CVE Vulnerabilities

CVE-2011-4327

Exposure of Sensitive Information to an Unauthorized Actor

Published: Feb 03, 2014 | Modified: Feb 21, 2014
CVSS 3.x
N/A
Source:
NVD
CVSS 2.x
2.1 LOW
AV:L/AC:L/Au:N/C:P/I:N/A:N
RedHat/V2
2.1 MODERATE
AV:L/AC:L/Au:N/C:P/I:N/A:N
RedHat/V3
Ubuntu

ssh-keysign.c in ssh-keysign in OpenSSH before 5.8p2 on certain platforms executes ssh-rand-helper with unintended open file descriptors, which allows local users to obtain sensitive key information via the ptrace system call.

Weakness

The product exposes sensitive information to an actor that is not explicitly authorized to have access to that information.

Affected Software

Name Vendor Start Version End Version
Openssh Openbsd 1.2 1.2
Openssh Openbsd 1.2.1 1.2.1
Openssh Openbsd 1.2.2 1.2.2
Openssh Openbsd 1.2.3 1.2.3
Openssh Openbsd 1.2.27 1.2.27
Openssh Openbsd 1.3 1.3
Openssh Openbsd 1.5 1.5
Openssh Openbsd 1.5.7 1.5.7
Openssh Openbsd 1.5.8 1.5.8
Openssh Openbsd 2 2
Openssh Openbsd 2.1 2.1
Openssh Openbsd 2.1.1 2.1.1
Openssh Openbsd 2.2 2.2
Openssh Openbsd 2.3 2.3
Openssh Openbsd 2.3.1 2.3.1
Openssh Openbsd 2.5 2.5
Openssh Openbsd 2.5.1 2.5.1
Openssh Openbsd 2.5.2 2.5.2
Openssh Openbsd 2.9 2.9
Openssh Openbsd 2.9.9 2.9.9
Openssh Openbsd 2.9.9p2 2.9.9p2
Openssh Openbsd 2.9p1 2.9p1
Openssh Openbsd 2.9p2 2.9p2
Openssh Openbsd 3.0 3.0
Openssh Openbsd 3.0.1 3.0.1
Openssh Openbsd 3.0.1p1 3.0.1p1
Openssh Openbsd 3.0.2 3.0.2
Openssh Openbsd 3.0.2p1 3.0.2p1
Openssh Openbsd 3.0p1 3.0p1
Openssh Openbsd 3.1 3.1
Openssh Openbsd 3.1p1 3.1p1
Openssh Openbsd 3.2 3.2
Openssh Openbsd 3.2.2 3.2.2
Openssh Openbsd 3.2.2p1 3.2.2p1
Openssh Openbsd 3.2.3p1 3.2.3p1
Openssh Openbsd 3.3 3.3
Openssh Openbsd 3.3p1 3.3p1
Openssh Openbsd 3.4 3.4
Openssh Openbsd 3.4p1 3.4p1
Openssh Openbsd 3.5 3.5
Openssh Openbsd 3.5p1 3.5p1
Openssh Openbsd 3.6 3.6
Openssh Openbsd 3.6.1 3.6.1
Openssh Openbsd 3.6.1p1 3.6.1p1
Openssh Openbsd 3.6.1p2 3.6.1p2
Openssh Openbsd 3.7 3.7
Openssh Openbsd 3.7.1 3.7.1
Openssh Openbsd 3.7.1p1 3.7.1p1
Openssh Openbsd 3.7.1p2 3.7.1p2
Openssh Openbsd 3.8 3.8
Openssh Openbsd 3.8.1 3.8.1
Openssh Openbsd 3.8.1p1 3.8.1p1
Openssh Openbsd 3.9 3.9
Openssh Openbsd 3.9.1 3.9.1
Openssh Openbsd 3.9.1p1 3.9.1p1
Openssh Openbsd 4.0 4.0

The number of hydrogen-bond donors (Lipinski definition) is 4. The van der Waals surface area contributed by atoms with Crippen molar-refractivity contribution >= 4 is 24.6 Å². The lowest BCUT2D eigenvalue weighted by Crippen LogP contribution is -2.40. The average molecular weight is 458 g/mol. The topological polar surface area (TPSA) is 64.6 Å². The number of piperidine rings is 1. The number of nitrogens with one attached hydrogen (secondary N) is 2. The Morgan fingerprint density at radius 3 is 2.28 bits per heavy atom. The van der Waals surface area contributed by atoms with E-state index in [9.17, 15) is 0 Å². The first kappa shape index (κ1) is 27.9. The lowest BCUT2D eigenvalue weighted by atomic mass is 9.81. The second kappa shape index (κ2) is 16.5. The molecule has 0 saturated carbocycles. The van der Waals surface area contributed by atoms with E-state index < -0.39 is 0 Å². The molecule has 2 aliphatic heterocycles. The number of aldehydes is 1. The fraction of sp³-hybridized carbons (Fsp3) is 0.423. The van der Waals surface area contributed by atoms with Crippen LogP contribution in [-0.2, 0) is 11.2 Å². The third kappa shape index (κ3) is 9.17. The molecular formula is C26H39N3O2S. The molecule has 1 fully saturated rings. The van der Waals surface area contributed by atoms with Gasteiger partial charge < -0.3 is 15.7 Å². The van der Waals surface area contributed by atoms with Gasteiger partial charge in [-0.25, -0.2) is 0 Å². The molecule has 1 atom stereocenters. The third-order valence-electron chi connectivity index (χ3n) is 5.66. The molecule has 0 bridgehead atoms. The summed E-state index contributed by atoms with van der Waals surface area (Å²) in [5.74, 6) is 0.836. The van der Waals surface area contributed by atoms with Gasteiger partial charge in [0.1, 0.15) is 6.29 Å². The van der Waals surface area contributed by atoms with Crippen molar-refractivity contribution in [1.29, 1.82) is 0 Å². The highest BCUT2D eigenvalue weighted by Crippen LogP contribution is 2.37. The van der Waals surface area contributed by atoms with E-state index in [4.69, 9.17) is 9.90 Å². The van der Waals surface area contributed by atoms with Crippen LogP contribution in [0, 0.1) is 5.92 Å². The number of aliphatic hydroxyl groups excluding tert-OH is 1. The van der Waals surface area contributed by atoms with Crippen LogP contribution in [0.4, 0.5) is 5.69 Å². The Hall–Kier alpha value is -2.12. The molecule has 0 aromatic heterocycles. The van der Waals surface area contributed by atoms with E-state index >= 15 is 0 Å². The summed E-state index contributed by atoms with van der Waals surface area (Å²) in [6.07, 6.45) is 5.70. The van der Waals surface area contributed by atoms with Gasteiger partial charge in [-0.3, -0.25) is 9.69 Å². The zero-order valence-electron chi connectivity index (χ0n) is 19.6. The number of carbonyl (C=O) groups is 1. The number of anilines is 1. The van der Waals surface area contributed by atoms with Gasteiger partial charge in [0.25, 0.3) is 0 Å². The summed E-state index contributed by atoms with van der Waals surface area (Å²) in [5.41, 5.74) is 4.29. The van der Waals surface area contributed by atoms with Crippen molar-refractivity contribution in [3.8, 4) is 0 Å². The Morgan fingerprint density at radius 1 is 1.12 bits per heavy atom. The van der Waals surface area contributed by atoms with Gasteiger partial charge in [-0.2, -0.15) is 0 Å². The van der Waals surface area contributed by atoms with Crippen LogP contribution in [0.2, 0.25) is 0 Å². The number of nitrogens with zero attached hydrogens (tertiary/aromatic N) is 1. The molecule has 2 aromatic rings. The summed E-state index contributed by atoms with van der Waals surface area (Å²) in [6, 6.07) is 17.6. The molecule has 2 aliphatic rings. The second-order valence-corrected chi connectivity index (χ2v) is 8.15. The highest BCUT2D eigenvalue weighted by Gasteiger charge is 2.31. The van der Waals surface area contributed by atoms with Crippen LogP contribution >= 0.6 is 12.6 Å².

Openssh Openbsd 4.0p1 4.0p1
Openssh Openbsd 4.1 4.1
Openssh Openbsd 4.1p1 4.1p1
Openssh Openbsd 4.2 4.2
Openssh Openbsd 4.2p1 4.2p1
Openssh Openbsd 4.3 4.3
Openssh Openbsd 4.3p1 4.3p1
Openssh Openbsd 4.3p2 4.3p2
Openssh Openbsd 4.4 4.4
Openssh Openbsd 4.4p1 4.4p1
Openssh Openbsd 4.5 4.5
Openssh Openbsd 4.6 4.6
Openssh Openbsd 4.7 4.7
Openssh Openbsd 4.8 4.8
Openssh Openbsd 4.9 4.9
Openssh Openbsd 5.0 5.0
Openssh Openbsd 5.1 5.1
Openssh Openbsd 5.2 5.2
Openssh Openbsd 5.3 5.3
Openssh Openbsd 5.4 5.4
Openssh Openbsd 5.5 5.5
Openssh Openbsd 5.6 5.6
Openssh Openbsd 5.7 5.7
Openssh Openbsd * 5.8

Extended Description

There are many different kinds of mistakes that introduce information exposures. The severity of the error can range widely, depending on the context in which the product operates, the type of sensitive information that is revealed, and the benefits it may provide to an attacker. Some kinds of sensitive information include:

Information might be sensitive to different parties, each of which may have their own expectations for whether the information should be protected. These parties include:

Information exposures can occur in different ways:

It is common practice to describe any loss of confidentiality as an “information exposure,” but this can lead to overuse of CWE-200 in CWE mapping. From the CWE perspective, loss of confidentiality is a technical impact that can arise from dozens of different weaknesses, such as insecure file permissions or out-of-bounds read. CWE-200 and its lower-level descendants are intended to cover the mistakes that occur in behaviors that explicitly manage, store, transfer, or cleanse sensitive information.

Potential Mitigations

  • Compartmentalize the system to have “safe” areas where trust boundaries can be unambiguously drawn. Do not allow sensitive data to go outside of the trust boundary and always be careful when interfacing with a compartment outside of the safe area.
  • Ensure that appropriate compartmentalization is built into the system design, and the compartmentalization allows for and reinforces privilege separation functionality. Architects and designers should rely on the principle of least privilege to decide the appropriate time to use privileges and the time to drop privileges.

References